The Final Rules expand CFIUS’ jurisdiction to review non-controlling foreign investments in TID US Businesses where the foreign person acquires (1) board representation or observer rights, (2) access to nonpublic technical information, or (3) rights to be involved in substantive decision-making regarding the relevant critical infrastructure, critical technology, or sensitive personal data. The Final Rules implement the definition of “critical technology” and virtually the same list of “critical infrastructure” and related functions published in the proposed rules.
The Final Rules amend the definition of “sensitive personal data.” In particular, the Final Rules limit the genetic information that qualifies as sensitive personal data to identifiable results of an individual’s genetic tests and excludes data derived from US government databases commonly used in research.
Initial “Excepted Foreign States” Designated: Australia, Canada, and the United Kingdom
The Final Rules designate Australia, Canada, and the United Kingdom as “excepted foreign states” to which CFIUS’ expanded jurisdiction to review non-controlling investments in TID US Businesses and real estate-only transactions does not apply. These three countries will be deemed excepted foreign states beginning February 13, 2020, for a period of two years. After February 13, 2022, for each country to remain an excepted foreign state, CFIUS will need to determine that the country’s foreign investment review process is sufficiently robust and otherwise coordinates with CFIUS on national security reviews of transactions. The Treasury Department indicated that it may consider adding other foreign states to the “white list” in the future.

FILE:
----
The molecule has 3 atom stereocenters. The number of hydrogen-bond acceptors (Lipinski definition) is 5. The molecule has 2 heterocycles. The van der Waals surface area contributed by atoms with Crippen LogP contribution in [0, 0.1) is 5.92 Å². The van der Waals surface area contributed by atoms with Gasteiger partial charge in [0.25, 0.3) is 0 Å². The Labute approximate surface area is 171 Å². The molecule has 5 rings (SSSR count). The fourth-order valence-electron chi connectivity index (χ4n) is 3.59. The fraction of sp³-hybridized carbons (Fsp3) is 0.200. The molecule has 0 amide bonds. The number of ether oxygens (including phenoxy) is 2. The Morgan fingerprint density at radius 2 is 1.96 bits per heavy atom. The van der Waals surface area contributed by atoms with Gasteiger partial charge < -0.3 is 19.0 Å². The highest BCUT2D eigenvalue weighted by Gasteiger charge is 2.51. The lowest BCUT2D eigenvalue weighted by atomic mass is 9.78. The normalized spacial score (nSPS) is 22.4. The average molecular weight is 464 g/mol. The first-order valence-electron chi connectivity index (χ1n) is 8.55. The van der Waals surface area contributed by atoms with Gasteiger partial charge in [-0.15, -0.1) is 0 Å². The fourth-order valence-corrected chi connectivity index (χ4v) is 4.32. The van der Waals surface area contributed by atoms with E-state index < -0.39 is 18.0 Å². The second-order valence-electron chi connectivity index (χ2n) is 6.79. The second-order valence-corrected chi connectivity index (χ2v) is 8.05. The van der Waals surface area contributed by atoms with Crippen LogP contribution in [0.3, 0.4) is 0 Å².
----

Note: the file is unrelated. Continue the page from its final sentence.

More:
Investors associated with “excepted foreign states” are excused from CFIUS’ expanded jurisdiction as indicated above. Importantly, such investors are exempt from the mandatory filing requirements set out in the Final Rules.
To qualify for the exemption, an excepted investor and each of its parent entities must:
- be organized under the laws of an excepted foreign state or the United States;
- have its principal place of business in an excepted foreign state or in the United States;
- require that 75 percent or more of its board members or observers be US nationals or nationals of an excepted foreign state (and not any other state) (down from 100 percent of the board/observers as contemplated by the proposed rules);
- require that any foreign person who, individually or as part of a group of foreign persons, holds more than 10 percent of its voting interests, be a national of an excepted foreign state or the United States (and not any other state) (up from 5 percent contemplated by the proposed rules); and
- ensure that at least 80 percent of its voting interest is held, individually or in the aggregate, by nationals of an excepted foreign state or the United States (and not any other state) (down from 90 percent contemplated by the proposed rules).
Investment Funds Exemption Preserved
The Final Rules preserve the proposed rules’ criteria for exemption from CFIUS’ expanded jurisdiction for passive foreign investments in TID US Businesses through US-managed investment funds. The Final Rules also offered a definition of “principal place of business” for the first time. Current CFIUS regulations do not define principal place of business, which created some ambiguity for investment funds incorporated outside of the United States but managed from the United States.